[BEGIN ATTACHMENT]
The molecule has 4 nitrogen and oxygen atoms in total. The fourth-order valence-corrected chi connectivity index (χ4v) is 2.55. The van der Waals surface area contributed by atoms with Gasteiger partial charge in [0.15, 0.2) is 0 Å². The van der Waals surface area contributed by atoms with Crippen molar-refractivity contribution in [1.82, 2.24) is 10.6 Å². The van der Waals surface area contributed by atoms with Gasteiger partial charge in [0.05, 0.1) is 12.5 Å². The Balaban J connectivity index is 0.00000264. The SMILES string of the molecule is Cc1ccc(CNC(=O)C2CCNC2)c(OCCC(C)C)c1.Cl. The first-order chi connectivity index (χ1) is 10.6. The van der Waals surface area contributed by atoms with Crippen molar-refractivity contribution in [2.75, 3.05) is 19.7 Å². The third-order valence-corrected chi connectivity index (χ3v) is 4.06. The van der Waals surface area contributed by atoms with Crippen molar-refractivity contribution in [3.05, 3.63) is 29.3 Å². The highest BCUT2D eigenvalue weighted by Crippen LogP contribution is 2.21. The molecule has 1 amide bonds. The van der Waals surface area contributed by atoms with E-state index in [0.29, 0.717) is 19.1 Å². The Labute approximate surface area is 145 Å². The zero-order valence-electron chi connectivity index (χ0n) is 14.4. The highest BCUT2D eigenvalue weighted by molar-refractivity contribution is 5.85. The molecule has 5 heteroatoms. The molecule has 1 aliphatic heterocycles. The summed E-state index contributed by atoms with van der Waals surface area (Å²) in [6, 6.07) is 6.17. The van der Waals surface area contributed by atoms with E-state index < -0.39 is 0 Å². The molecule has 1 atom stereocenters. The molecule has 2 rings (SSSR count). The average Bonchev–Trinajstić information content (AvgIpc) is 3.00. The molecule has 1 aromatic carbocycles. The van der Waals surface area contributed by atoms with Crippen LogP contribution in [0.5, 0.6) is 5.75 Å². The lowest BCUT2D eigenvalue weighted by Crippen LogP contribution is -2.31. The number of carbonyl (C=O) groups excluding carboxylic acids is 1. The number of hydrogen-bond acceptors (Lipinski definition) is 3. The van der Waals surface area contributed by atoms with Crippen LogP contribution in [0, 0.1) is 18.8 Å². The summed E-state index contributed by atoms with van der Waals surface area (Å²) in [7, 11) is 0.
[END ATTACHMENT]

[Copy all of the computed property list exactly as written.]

The molecule has 4 nitrogen and oxygen atoms in total. The fourth-order valence-corrected chi connectivity index (χ4v) is 2.55. The van der Waals surface area contributed by atoms with Gasteiger partial charge in [0.15, 0.2) is 0 Å². The van der Waals surface area contributed by atoms with Crippen molar-refractivity contribution in [1.82, 2.24) is 10.6 Å². The van der Waals surface area contributed by atoms with Gasteiger partial charge in [0.05, 0.1) is 12.5 Å². The Balaban J connectivity index is 0.00000264. The SMILES string of the molecule is Cc1ccc(CNC(=O)C2CCNC2)c(OCCC(C)C)c1.Cl. The first-order chi connectivity index (χ1) is 10.6. The van der Waals surface area contributed by atoms with Crippen molar-refractivity contribution in [2.75, 3.05) is 19.7 Å². The third-order valence-corrected chi connectivity index (χ3v) is 4.06. The van der Waals surface area contributed by atoms with Crippen molar-refractivity contribution in [3.05, 3.63) is 29.3 Å². The highest BCUT2D eigenvalue weighted by Crippen LogP contribution is 2.21. The molecule has 1 amide bonds. The van der Waals surface area contributed by atoms with E-state index in [0.29, 0.717) is 19.1 Å². The Labute approximate surface area is 145 Å². The zero-order valence-electron chi connectivity index (χ0n) is 14.4. The highest BCUT2D eigenvalue weighted by molar-refractivity contribution is 5.85. The molecule has 5 heteroatoms. The molecule has 1 aliphatic heterocycles. The summed E-state index contributed by atoms with van der Waals surface area (Å²) in [6, 6.07) is 6.17. The van der Waals surface area contributed by atoms with E-state index < -0.39 is 0 Å². The molecule has 1 atom stereocenters. The molecule has 2 rings (SSSR count). The average Bonchev–Trinajstić information content (AvgIpc) is 3.00. The molecule has 1 aromatic carbocycles. The van der Waals surface area contributed by atoms with Crippen LogP contribution in [0.5, 0.6) is 5.75 Å². The lowest BCUT2D eigenvalue weighted by Crippen LogP contribution is -2.31. The number of carbonyl (C=O) groups excluding carboxylic acids is 1. The number of hydrogen-bond acceptors (Lipinski definition) is 3. The van der Waals surface area contributed by atoms with Crippen LogP contribution in [0, 0.1) is 18.8 Å². The summed E-state index contributed by atoms with van der Waals surface area (Å²) in [7, 11) is 0.